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Columbia Spectator Staff, the right wing political blog, posted a piece ("Exclusive: The Vetting – Did Obama have lower SAT scores than George W. Bush?" May 22, 2012) questioning President Barack Obama's qualifications for admission into Columbia University in the early 1980s. In the piece, an article I wrote for the Columbia Spectator is extensively quoted. Unfortunately, the conclusions drawn by the article defy logic and distort the facts in my original article from 30 years ago.

The piece suffers from one of those logical fallacies my Columbia education taught me to avoid: selectively choosing facts to support a predetermined conclusion. The underlying assumption, that Barack Obama isn't qualified to be President of the United States, is presupposed. Yet, the facts presented in their article ultimately do nothing to support this inference, calling into question the logic of the piece itself.

Back in 1981, I was the student affairs news reporter at Spectator, covering everything from student life to student government to admissions policy. At the time, Columbia College admissions were declining, forcing Columbia College to accept some students with SAT test scores lower than they would have in previous years. Why? The college was still an all-male school, though prospective students wanted to go to co-ed schools. So, talks were underway between Columbia College and Barnard to see whether the two institutions should merge.

These talks between the college and Barnard went on for months. So, to keep the story alive, I reported on many of the issues surrounding the declining admissions crisis. One of them was an article about Columbia College transfer admissions.

For the 1981 article I spoke with the assistant dean of admissions at the time, Robert Boatti. According to, Boatti was quoted as saying that "among accepted transfer students, the average combined math and verbal score on the Scholastic Aptitude Test is a 1100 and their grade-point average at their former schools is about 3.0...The freshman class at the College had a combined SAT score more than 100 points higher."

I remember thinking that Boatti might be exaggerating his case. I had no way of knowing whether the scores he quoted were, in fact, the actual scores, so I carefully attributed these facts to Boatti in my article.

This is where's right wing propagandistic spin comes into play. The article says, "If Obama's SAT scores were near the average of the transfer students entering Columbia in the fall of 1981, he would have scored significantly lower than George W. Bush, whose combined math and verbal scores were 1206 out of a possible 1600 points (as revealed by the New Yorker in 1999)."

"If Obama's SAT score were near the average of transfer students"—what if it was much higher than the average? The attempt to portray Obama's combined SAT scores as lower than Columbia College's average is, of course, used to support the conclusion of the piece, that Barack Obama isn't qualified to be President of the United States.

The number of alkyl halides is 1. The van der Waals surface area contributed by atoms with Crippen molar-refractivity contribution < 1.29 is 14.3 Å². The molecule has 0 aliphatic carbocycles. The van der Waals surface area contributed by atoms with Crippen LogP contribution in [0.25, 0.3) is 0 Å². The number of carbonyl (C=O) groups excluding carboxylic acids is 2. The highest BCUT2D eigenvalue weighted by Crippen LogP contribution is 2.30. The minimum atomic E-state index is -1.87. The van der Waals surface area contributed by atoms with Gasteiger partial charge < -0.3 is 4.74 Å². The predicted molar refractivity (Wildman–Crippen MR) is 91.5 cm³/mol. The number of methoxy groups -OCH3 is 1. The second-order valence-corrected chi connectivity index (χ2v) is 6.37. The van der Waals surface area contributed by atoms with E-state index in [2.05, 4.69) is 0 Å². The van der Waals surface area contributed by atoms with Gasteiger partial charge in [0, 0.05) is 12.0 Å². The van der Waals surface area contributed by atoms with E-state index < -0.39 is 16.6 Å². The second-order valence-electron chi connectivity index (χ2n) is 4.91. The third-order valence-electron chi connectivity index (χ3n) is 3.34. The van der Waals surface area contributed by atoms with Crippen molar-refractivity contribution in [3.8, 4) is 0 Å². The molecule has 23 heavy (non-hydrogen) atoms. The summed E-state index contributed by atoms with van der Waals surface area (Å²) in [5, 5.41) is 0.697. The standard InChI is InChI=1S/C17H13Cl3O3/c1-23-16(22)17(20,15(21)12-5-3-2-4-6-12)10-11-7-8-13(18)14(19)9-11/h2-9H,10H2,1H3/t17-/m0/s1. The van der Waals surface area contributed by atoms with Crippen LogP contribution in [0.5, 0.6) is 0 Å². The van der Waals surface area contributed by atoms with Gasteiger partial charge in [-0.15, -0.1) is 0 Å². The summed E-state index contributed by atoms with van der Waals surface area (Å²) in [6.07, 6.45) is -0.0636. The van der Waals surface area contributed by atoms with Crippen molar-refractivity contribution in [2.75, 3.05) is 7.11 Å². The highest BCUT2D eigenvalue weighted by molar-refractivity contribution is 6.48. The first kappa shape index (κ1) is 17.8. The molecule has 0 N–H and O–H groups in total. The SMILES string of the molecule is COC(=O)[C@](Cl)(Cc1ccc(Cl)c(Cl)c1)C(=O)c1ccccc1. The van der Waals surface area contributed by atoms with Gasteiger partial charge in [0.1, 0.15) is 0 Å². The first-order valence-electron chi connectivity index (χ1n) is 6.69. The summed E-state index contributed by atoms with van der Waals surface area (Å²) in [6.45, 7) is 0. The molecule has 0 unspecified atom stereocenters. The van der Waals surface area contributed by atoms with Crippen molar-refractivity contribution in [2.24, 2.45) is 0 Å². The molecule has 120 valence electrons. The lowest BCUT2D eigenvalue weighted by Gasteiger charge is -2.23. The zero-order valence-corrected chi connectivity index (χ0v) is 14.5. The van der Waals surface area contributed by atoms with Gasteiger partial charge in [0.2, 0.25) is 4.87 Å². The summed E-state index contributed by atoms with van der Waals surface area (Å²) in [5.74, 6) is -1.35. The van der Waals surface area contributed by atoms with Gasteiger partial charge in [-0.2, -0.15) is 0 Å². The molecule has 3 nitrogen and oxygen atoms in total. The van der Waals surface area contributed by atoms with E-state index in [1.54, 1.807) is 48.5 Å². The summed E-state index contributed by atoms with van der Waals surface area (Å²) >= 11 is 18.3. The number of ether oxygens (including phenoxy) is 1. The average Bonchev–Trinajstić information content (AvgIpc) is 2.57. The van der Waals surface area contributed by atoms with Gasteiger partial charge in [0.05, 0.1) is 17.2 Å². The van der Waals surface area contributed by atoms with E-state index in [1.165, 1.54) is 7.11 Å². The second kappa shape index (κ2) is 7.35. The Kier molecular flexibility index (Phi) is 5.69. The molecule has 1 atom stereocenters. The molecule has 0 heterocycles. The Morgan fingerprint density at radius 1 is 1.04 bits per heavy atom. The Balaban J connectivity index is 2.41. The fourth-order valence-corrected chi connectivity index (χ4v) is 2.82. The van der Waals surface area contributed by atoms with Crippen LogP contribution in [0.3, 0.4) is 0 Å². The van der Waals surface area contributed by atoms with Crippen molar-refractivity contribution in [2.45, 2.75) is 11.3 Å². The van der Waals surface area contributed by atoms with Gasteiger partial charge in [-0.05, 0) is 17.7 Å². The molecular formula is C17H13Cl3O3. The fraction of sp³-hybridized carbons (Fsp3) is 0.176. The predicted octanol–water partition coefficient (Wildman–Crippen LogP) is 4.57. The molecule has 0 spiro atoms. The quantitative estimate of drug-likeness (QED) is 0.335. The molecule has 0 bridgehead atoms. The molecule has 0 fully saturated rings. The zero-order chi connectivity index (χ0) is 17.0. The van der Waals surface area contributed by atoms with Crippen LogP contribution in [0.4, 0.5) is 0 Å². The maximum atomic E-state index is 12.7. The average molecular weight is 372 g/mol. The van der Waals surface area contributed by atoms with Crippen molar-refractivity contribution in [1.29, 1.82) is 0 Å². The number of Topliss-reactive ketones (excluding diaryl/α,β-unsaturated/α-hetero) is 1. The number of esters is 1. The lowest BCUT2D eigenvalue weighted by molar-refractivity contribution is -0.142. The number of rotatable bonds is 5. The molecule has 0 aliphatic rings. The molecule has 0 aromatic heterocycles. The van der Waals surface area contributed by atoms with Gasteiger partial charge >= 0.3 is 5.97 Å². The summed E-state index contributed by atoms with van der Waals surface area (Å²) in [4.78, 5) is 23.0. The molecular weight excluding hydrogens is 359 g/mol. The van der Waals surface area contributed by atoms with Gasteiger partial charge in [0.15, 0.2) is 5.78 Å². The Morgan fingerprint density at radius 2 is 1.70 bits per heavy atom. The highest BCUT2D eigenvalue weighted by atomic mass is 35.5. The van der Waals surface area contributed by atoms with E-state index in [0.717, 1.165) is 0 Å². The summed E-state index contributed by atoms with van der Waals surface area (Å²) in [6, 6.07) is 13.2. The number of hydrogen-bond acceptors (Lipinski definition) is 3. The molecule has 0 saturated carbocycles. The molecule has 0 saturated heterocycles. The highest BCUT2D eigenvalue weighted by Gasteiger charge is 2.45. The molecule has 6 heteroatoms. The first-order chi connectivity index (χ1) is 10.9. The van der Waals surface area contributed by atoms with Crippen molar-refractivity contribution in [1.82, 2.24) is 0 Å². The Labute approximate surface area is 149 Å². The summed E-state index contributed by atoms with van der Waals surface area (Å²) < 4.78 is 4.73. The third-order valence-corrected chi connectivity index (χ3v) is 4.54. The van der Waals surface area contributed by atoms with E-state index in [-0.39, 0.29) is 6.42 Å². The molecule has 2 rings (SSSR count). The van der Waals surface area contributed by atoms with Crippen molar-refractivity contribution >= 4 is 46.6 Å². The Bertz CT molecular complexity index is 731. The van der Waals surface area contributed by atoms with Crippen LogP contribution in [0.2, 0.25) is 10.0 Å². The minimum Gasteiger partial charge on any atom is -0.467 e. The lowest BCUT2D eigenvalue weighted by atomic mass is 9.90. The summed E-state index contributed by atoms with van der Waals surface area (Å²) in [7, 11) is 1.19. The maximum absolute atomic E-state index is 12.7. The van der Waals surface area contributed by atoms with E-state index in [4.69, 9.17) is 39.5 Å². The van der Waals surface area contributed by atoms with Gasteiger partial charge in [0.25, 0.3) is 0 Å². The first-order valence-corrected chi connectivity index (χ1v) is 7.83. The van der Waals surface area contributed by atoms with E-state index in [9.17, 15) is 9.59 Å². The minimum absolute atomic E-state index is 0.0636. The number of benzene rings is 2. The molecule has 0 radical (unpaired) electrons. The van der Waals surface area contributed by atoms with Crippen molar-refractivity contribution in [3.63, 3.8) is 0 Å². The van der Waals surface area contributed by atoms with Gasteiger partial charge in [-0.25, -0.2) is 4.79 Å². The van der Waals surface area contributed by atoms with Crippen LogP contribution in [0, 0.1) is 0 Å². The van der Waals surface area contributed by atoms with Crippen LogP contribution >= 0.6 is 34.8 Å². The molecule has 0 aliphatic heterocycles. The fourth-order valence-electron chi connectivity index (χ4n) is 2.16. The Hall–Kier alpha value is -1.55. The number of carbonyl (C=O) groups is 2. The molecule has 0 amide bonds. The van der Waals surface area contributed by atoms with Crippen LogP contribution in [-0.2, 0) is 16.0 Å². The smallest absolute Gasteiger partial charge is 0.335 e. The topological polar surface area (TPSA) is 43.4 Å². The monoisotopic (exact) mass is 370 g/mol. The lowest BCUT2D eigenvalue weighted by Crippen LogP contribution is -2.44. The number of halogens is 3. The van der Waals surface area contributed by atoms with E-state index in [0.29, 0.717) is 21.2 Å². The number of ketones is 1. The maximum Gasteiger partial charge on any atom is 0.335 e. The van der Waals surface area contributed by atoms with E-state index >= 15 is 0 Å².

Regardless, what if President Obama's SAT scores were lower than President Bush's? That proves exactly what? Bragging rights for Republicans? It certainly doesn't prove that Barack Obama was any less qualified than quite a few politicians who have been elected President of the United States. We're also talking about someone who was accepted in Harvard Law School, became editor of the Harvard Law Review, and taught constitutional law at the University of Chicago.

The article goes on to speculate whether Obama was subject to affirmative action favoritism in his admission to the College, basing this claim on equally dubious evidence. The issue about whether Columbia College had a special arrangement with Occidental College is a red herring. Obama applied to Columbia College, he was accepted—the rest is smoke without fire. Trying to portray Obama as a liar in this context seems more than a little petty.

If the writers at were half as educated as President Obama, they would base their arguments on actual facts and not conjecture. As for whether Barack Obama is qualified to be President of the United States, in democratic theory, this question is ultimately decided by a majority of the voters. In 2008, the people decided Barack Obama was indeed qualified—like it or not.

I'm surprised that an article I wrote more than 30 years ago in the Spectator would be used to try and smear the President of the United States. Thirty years ago, it would never crossed my mind that an article about transfer admissions published in a student newspaper would become even a small part of the political discourse in a presidential campaign.

The author is a General Studies graduate from the class of 1989. He was a Spectator student affairs beat writer in 1981, production manager in 1984, and editor of Summer Spectator in 1984. He is a senior copywriter at the advertising firm Atmosphere Proximity.

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